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# Re: st: Multivariate kernel regression

 From Josh Hyman To statalist@hsphsun2.harvard.edu Subject Re: st: Multivariate kernel regression Date Fri, 19 Oct 2012 12:20:41 -0400

```Thank you so much Austin and Shan.

Shan - I very much appreciate your pointing out the .ado files on
will be a great place for me to start, and seem very to be very
similar to what Austin recommended I try starting with. Ideally I
would like to use slightly more than 4 covariates, but this is
terrific for now, and I will see if I can augment the code to accept a
few more.

Austin - Thanks a lot for your suggestions. I met with John DiNardo
multivariate kernel regression. I sent him an email yesterday to see
if he will discuss this with me. I will begin by coding up your
for me in understanding how the multivariate kernel regression is
operating.

Thanks again to you both! This was my first time posting a question to
the Stata listserve, and I found it incredibly helpful.
Thanks,
Josh

On Wed, Oct 17, 2012 at 2:25 PM, Austin Nichols <austinnichols@gmail.com> wrote:
>
> Josh Hyman <hyman.josh@gmail.com>:
> Taking the mean of Y for values of X near X0 *is* a regression; you
> are calculating the conditional mean of Y. What you describe is a
> zero-degree local polynomial regression in -lpoly- (a regression on
> just a constant), which is inadvisable (though -lpoly- default
> behavior) for the reasons given in the -lpoly- manual entry. Better to
> regress on X and interactions (all in deviation form from point X0)
> and predict at X=X0.  I recommend you start with a simple example with
> say 100 values of a one-dimensional X and try calculating the means of
> Y at (say) 10 values using a couple different approaches, to get a
> sense of what you are doing.  Then generalize to 100*100 values of X1
> and X2 and calculate mean Y at (say) 100 points on that grid.
>
> Did you look at http://fmwww.bc.edu/repec/bocode/t/tddens
> (multivariate kernel density estimation)?
>
> Ask John DiNardo if you have conceptual questions--if he is currently
> accessible to you at the Ford school--the big ideas may easier to
> explain in person.
>
> On Wed, Oct 17, 2012 at 1:04 PM, Josh Hyman <hyman.josh@gmail.com> wrote:
> > Hi Austin (and others),
> >
> > I wanted to investigate more to make sure I understood your
> > suggestion.
> >
> > I'm not sure your suggestion gets me exactly what I was looking for,
> > and I want to clarify. My reference to -lpoly- in my initial post may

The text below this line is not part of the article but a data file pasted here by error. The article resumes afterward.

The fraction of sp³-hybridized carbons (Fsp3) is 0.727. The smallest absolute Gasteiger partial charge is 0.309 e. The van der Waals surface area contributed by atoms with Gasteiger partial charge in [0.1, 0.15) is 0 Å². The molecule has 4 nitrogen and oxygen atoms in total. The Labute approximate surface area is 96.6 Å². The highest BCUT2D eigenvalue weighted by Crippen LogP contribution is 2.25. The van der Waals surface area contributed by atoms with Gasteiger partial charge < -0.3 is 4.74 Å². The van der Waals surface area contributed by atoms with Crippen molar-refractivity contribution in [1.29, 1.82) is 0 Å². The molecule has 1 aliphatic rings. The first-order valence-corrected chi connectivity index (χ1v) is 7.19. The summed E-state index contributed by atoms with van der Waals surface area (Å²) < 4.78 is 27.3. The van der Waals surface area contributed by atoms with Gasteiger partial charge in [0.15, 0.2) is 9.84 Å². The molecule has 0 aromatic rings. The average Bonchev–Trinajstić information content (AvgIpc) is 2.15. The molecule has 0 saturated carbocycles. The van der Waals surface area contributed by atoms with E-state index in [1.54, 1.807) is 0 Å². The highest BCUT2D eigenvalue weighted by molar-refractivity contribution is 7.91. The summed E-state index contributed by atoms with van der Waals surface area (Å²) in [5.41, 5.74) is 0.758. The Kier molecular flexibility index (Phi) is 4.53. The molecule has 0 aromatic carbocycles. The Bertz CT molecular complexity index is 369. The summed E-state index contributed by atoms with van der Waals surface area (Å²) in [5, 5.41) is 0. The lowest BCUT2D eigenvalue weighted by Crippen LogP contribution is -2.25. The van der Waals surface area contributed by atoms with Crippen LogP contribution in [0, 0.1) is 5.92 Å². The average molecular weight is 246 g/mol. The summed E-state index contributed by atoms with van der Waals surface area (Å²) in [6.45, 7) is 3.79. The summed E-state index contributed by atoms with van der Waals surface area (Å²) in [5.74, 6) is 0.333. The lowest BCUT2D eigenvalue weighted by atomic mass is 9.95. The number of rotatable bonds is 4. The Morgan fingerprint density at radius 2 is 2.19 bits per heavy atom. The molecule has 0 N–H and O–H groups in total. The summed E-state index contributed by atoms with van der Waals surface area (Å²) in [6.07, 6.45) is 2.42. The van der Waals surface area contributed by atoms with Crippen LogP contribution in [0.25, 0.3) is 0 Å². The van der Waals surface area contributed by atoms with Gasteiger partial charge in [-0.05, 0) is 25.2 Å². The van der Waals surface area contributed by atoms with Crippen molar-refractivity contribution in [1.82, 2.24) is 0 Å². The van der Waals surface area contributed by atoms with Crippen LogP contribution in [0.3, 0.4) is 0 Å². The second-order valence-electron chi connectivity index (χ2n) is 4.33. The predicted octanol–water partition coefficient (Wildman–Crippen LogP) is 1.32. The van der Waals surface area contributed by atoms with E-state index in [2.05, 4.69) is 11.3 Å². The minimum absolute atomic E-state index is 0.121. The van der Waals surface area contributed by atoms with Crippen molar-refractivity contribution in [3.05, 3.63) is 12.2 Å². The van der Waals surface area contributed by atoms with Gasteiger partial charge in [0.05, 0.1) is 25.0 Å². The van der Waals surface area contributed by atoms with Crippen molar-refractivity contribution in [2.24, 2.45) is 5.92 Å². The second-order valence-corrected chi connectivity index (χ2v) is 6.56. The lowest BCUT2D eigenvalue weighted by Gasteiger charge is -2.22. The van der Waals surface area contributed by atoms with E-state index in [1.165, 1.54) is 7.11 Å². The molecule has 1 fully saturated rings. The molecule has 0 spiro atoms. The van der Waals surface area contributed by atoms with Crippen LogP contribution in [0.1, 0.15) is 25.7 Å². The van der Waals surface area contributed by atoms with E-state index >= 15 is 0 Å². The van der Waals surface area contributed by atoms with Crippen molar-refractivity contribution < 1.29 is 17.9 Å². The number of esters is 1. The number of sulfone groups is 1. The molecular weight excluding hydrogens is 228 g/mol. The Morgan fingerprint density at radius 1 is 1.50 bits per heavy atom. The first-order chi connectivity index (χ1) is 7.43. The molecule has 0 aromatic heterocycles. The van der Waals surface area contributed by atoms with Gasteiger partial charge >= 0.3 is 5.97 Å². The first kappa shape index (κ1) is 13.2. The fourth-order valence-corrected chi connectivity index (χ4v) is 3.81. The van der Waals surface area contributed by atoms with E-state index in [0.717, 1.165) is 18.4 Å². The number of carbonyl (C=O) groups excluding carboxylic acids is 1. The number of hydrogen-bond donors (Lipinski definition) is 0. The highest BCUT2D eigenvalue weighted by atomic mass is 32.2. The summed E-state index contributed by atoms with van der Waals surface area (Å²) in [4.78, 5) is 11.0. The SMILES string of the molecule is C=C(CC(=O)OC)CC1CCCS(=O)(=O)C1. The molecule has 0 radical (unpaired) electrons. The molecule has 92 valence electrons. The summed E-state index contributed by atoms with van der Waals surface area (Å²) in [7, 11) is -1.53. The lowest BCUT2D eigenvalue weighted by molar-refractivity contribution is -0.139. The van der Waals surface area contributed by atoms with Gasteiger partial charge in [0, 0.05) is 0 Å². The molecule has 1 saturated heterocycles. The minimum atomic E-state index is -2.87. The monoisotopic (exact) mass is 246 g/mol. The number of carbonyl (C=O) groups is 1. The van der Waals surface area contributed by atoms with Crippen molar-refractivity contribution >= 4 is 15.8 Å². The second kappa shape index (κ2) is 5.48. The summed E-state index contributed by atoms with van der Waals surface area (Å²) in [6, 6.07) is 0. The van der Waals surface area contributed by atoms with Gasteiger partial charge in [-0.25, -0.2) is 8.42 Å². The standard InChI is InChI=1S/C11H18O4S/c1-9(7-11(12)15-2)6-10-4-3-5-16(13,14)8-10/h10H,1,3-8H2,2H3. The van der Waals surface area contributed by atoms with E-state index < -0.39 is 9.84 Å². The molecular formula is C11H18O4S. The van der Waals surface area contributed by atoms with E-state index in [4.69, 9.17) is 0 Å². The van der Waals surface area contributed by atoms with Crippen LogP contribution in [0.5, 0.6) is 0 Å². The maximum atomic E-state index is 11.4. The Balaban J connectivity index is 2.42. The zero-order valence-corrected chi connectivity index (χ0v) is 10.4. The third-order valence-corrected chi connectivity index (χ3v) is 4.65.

> > have been confusing. I don't actually want to do kernel-weighted local
> > regressions. I want to estimate "multivariate kernel regression",
> > which to my understanding, doesn't actually involve any regressions at
> > all. It takes the weighted average of Y for all observations near to
> > the particular value of X, weighted using the kernel function. And
> > where X represents more than 2 variables. So, this actually seems the
> > same to me as multivariate kernel density estimation, which I also
> > don't see any user-written commands for in Stata. What I am looking
> > for, I guess is like a version of -kdens2- that allows for more than
> > one "xvar", and wouldn't output a graph (since it would be in greater
> > than 3 dimensions), but rather would output the fitted or predicted
> > values of the Y (like -predict, xb-) for each observation.
> >
> > Regardless, it sounds like given your suggestion, one way to do this
> > is to loop over all possible combinations of the values of the X
> > variables and calculate the weighted Y for each combination using the
> > kernel of my choice? Please let me know if this would be your
> > suggestion, or if given my further clarification, if you know of any
> > user-written commands in Stata to do this, or if you have any other
> > suggestions.
> >
> > Thanks a lot for your help, and sorry again for the delayed response.
> > Josh
> >
> >
> > On Fri, Oct 12, 2012 at 3:31 PM, Austin Nichols <austinnichols@gmail.com> wrote:
> >> Josh Hyman <hyman.josh@gmail.com>:
> >> If you know the multivariate kernel you want to use, and the grid you
> >> want to smooth over, it is straightforward to loop over the grid and
> >> compute the regressions.  To program a general estimator for a wide
> >> class of kernels would be substantially more work.  See e.g. -kdens-
> >> on SSC and
> >> http://fmwww.bc.edu/repec/bocode/m/mf_mm_kern
> >> http://fmwww.bc.edu/RePEc/bocode/k/kdens.pdf
> >>
> >> A simple conic (triangle) kernel in 2 dimensions is easiest, see e.g.
> >> http://fmwww.bc.edu/repec/bocode/t/tddens
> >>
> >> On Fri, Oct 12, 2012 at 1:49 PM, Josh Hyman <hyman.josh@gmail.com> wrote:
> >>> Dear Statalist users,
> >>>
> >>> I am trying to figure out if there is a way in Stata to perform
> >>> multivariate kernel regression. I have investigated online and on the
> >>> Statalist, but with no success. What I am looking for would be similar
> >>> conceptually to the -lpoly- command, but with the ability to enter more
> >>> than one "xvar".
> >>>
> >>> If there are no Stata commands to do this (user-written or otherwise), then
> >>> do you recommend coding up a program to do this manually? I have used Stata
> >>> for many years, and written programs before, but have never had to code up
> >>> a regression manually. If you have suggestions on how to do this, or
> >>> resources to consult, that would be greatly appreciated.
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